He was reputed to have liked baptizing his troops with water from a fire hose. However, no such incident is mentioned in Sheriden's detailed biography,[8] or in Broomhall's account.[9] Both Broomhall and Sheriden say that baptism was taken very seriously and that not all of Feng's troops were baptized.[6] Journalist John Gunther, in his 1939 book Inside Asia, specifically denied that such mass baptisms took place.

As a devoted Christian convert, Feng was actively promoting Christianity in China but showed no tolerance for other religions. After his troops entered Henan Province in 1927, he launched a campaign to exterminate Buddhism by expelling more than 300,000 monastic members and confiscating hundreds of Buddhist monasteries for military and other usage.[10]

Rise[edit]

Feng Yuxiang was in front of the iron armored vehicle captured by the Fengtian clique
Feng Yuxiang, Chiang Kai-sek and Yan Xishan, 1928, erstwhile allies prior to the outbreak of the Central Plains War

In the early 1920s Feng rose to prominence in the Zhili clique of warlords, named so because their base of power was centred around Zhili Province. This Zhili clique defeated the Fengtian clique, headed by Zhang Zuolin, father of Zhang Xueliang, in the First Zhili–Fengtian War in 1922. It was at this time that Feng also began to move closer to the Soviet Union.

Within the Zhili clique Feng was demoted by Wu Peifu and sent to guard the southern suburbs of Beijing. In 1923 Feng was inspired by Sun Yat-sen and secretly plotted with Hu Jingyi and Xue Yue to overthrow Wu Peifu and Cao Kun, who controlled the Beiyang government. When the Second Zhili–Fengtian War began in 1924, Feng was in charge of defending Rehe against the Fengtian clique. However, he switched sides and seized the capital in the Beijing Coup on 23 October 1924. This turnabout prompted Shandong warlord Zhang Zongchang to join the Fengtian and led to a decisive defeat of the Zhili forces. Hence, Feng's coup brought far-reaching political changes in China. Feng imprisoned Zhili-leader and president Cao Kun, installed the more liberal Huang Fu, evicted the last Emperor Puyi from the Forbidden City and invited Sun Yat-sen to Beijing to resurrect the Republican government and reunify the country. Despite being severely ill already, Sun came to Beijing and died there in April 1925.

Feng renamed his army the Guominjun or the National People's Army. To counter pressure from the Zhili and Fengtian factions, he invited Duan Qirui to take on the presidency. Nevertheless, Feng was defeated by a Zhili–Fengtian alliance in the Anti-Fengtian War in January 1926. He lost control of Beijing and retreated to Zhangjiakou, where his army became known as the Northwest Army.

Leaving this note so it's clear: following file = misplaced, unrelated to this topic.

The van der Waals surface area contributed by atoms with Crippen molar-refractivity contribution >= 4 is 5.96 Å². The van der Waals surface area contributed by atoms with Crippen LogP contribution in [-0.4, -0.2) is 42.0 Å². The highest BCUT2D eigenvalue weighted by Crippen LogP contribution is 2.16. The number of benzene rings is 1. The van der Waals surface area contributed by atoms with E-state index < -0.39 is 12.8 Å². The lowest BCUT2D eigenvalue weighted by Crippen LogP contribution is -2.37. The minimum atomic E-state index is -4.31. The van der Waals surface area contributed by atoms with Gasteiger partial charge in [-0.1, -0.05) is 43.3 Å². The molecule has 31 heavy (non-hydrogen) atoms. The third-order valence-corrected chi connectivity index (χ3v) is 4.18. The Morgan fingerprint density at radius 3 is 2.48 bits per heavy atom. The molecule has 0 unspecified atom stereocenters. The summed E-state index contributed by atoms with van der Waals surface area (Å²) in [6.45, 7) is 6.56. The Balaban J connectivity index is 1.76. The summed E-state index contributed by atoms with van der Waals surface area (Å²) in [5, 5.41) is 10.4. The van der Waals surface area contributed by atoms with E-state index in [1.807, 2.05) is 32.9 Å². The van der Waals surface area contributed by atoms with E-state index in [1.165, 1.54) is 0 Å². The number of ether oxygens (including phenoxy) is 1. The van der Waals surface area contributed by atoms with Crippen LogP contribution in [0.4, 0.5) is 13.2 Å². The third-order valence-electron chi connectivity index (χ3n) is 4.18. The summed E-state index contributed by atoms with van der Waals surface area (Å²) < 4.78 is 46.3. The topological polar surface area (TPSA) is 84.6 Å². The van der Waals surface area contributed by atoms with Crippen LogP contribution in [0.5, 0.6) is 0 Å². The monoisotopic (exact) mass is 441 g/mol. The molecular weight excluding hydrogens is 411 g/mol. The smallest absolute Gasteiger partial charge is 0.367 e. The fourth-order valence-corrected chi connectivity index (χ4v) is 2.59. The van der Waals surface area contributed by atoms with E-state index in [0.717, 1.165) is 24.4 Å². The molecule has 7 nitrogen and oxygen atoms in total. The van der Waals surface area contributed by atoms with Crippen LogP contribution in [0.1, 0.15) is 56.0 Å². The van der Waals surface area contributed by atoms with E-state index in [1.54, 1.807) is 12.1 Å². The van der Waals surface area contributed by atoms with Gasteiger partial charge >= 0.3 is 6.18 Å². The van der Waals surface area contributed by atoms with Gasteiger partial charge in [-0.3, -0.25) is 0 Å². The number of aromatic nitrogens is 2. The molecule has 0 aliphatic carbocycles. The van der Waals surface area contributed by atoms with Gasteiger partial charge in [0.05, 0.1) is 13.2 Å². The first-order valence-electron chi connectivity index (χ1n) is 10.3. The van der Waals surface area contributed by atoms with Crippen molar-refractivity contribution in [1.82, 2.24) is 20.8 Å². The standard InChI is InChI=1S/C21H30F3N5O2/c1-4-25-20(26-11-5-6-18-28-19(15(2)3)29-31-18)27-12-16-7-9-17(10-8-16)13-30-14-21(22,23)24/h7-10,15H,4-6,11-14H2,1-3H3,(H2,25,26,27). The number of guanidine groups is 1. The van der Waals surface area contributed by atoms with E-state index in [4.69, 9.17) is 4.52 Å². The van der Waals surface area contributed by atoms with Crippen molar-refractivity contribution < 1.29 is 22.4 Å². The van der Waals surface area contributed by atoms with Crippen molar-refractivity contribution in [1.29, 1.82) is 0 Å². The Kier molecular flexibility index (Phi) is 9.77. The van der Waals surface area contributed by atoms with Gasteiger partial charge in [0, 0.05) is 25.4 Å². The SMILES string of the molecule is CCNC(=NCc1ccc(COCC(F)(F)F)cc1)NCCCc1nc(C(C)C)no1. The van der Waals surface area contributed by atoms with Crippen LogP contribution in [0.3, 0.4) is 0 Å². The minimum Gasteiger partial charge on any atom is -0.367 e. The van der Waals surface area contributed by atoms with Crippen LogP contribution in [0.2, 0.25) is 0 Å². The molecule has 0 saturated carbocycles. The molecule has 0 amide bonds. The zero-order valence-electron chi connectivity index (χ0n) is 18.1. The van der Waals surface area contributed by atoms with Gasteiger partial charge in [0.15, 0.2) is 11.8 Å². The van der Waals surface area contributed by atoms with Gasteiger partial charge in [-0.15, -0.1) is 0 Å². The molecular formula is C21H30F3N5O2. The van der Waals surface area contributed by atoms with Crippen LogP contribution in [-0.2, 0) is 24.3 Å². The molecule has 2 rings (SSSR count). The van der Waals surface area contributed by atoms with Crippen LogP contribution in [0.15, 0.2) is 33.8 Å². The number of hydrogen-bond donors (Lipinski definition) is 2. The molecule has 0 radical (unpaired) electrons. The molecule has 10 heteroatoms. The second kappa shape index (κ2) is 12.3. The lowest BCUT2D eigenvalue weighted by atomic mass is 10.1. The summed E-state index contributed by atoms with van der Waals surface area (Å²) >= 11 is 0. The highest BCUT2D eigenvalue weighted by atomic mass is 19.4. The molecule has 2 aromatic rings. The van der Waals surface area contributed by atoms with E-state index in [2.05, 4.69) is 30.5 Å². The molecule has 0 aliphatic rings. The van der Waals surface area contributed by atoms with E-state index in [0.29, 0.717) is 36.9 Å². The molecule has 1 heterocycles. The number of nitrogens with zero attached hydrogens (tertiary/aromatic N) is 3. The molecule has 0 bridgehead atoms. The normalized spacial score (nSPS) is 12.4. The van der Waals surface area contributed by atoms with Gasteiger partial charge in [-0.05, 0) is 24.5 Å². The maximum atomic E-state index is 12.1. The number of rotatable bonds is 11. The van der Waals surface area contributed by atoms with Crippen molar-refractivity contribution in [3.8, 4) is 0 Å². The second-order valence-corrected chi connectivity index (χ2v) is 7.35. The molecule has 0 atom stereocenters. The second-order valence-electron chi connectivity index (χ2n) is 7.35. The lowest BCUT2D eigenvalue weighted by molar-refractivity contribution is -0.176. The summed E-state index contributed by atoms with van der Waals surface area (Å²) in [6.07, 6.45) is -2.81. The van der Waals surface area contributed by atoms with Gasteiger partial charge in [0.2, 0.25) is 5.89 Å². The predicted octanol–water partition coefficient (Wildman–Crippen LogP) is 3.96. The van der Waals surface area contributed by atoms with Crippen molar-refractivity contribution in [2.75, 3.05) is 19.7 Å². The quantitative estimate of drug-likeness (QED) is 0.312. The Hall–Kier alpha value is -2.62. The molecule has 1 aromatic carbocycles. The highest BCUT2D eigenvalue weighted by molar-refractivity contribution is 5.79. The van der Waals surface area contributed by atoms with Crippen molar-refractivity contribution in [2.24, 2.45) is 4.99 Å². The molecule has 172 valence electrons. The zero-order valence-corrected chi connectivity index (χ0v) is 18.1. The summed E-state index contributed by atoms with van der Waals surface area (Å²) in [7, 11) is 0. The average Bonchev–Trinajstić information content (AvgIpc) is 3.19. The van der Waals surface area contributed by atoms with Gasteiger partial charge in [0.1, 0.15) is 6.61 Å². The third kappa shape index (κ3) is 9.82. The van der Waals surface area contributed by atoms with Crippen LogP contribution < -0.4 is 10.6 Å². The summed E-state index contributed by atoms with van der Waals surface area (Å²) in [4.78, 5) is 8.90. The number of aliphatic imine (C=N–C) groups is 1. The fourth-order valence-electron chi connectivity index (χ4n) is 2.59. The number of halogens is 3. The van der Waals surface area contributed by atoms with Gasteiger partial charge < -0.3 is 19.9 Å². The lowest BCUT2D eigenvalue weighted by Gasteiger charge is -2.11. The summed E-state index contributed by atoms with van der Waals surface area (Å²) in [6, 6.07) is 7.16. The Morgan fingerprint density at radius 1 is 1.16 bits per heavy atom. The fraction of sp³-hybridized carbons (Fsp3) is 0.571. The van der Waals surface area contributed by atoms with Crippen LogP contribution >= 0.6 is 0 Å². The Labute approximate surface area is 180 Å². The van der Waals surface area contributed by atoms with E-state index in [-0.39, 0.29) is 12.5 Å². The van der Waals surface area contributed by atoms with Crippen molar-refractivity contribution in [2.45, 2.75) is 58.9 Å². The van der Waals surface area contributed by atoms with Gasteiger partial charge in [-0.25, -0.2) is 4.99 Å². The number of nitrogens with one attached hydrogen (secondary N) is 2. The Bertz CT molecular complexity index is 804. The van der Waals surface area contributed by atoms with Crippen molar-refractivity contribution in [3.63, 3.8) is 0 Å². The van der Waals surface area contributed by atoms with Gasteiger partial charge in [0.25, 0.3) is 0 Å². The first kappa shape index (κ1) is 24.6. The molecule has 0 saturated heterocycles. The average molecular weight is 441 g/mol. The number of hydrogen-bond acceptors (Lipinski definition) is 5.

In April 1926 Sun Yat-sen's successor, Chiang Kai-shek, launched the Northern Expedition from Guangzhou against the northern warlords. Feng threw his support behind the Nationalists in the Northern Expedition and merged his Guominjun with the National Revolutionary Army. The Nationalists vanquished the Zhili faction in the south and Feng asserted control over much of north-central China. Zhang Zuolin was forced to withdraw the Fengtian forces back to Manchuria. In August Feng went to the Soviet Union and returned in September.

Feng Yuxiang on the cover of Time, 2 July 1928

In October 1928 Feng Yuxiang was appointed as Vice President of the Executive Yuan and War Minister of the Republic of China by President Chiang Kai-shek.[11][12] Feng's patriotism was a basic motivation. Because of atrocities he saw Japanese soldiers commit during the Sino-Japanese War of 1895, Feng promised that he would fight the Japanese to death if he ever became a soldier. Every year on the anniversary of Japan's 21 Demands in 1915 he and his officers wore belts on which was written "In Memory of the National Humiliation of May 7th".[13]

By early 1929 Feng grew dissatisfied with Chiang Kai-shek's Nationalist government in Nanjing. He joined Yan Xishan and Li Zongren to challenge Chiang's supremacy, but was defeated by Chiang in the Central Plains War. Chiang then incited anti-Yan Xishan and Feng Yuxiang sentiments among the Chinese Muslims and Mongols, encouraging them to topple their rule.[14]

Out of power[edit]

Stripped of his military power, Feng spent the early 1930s criticizing Chiang Kai-shek's failure to resist Japanese aggression. On 26 May 1933, Feng Yuxiang became commander-in-chief of the Chahar People's Anti-Japanese Army Alliance, with Ji Hongchang and Fang Zhenwu as frontline commanders. Ji Hongchang's army, numbering over 100,000 men according to Feng, pushed against Duolun, and by July 1933 drove the Japanese and Manchukuoan troops out of Chahar Province. By late July Feng and Ji Hongchang established, at Zhangjiakou, the "Committee for Recovering the Four Provinces of the Northeast". Chiang Kai-shek, fearing that Communists had taken control of the Anti-Japanese Allied Army, launched a concerted siege of the army with 60,000 men. Surrounded by Chiang Kai-shek and the Japanese, Feng Yuxiang resigned his post and retired to Tai'an in Shandong.

Later years[edit]

Feng Yuxiang on the cover of The Young Companion, December 1937.

Between 1935 and 1945 Feng Yuxiang supported the KMT and held various positions in the Nationalist army and government. In October 1935 Chiang invited him to Nanjing to serve as the vice-president of the Military Affairs Commission. He held the nominal position until 1938 and remained a member of the council until 1945. During the Xi'an Incident, when Chiang Kai-Shek was held prisoner by rebellious warlords, Feng immediately called for Chiang's release.[15] After the Second Sino-Japanese War began in 1937 he briefly served as Commander-in-Chief of the 3rd War Area. In this capacity Feng led Chinese forces early in the defense of Shanghai, but he was quickly relieved in favor of Zhang Zhizhong and later Chiang himself.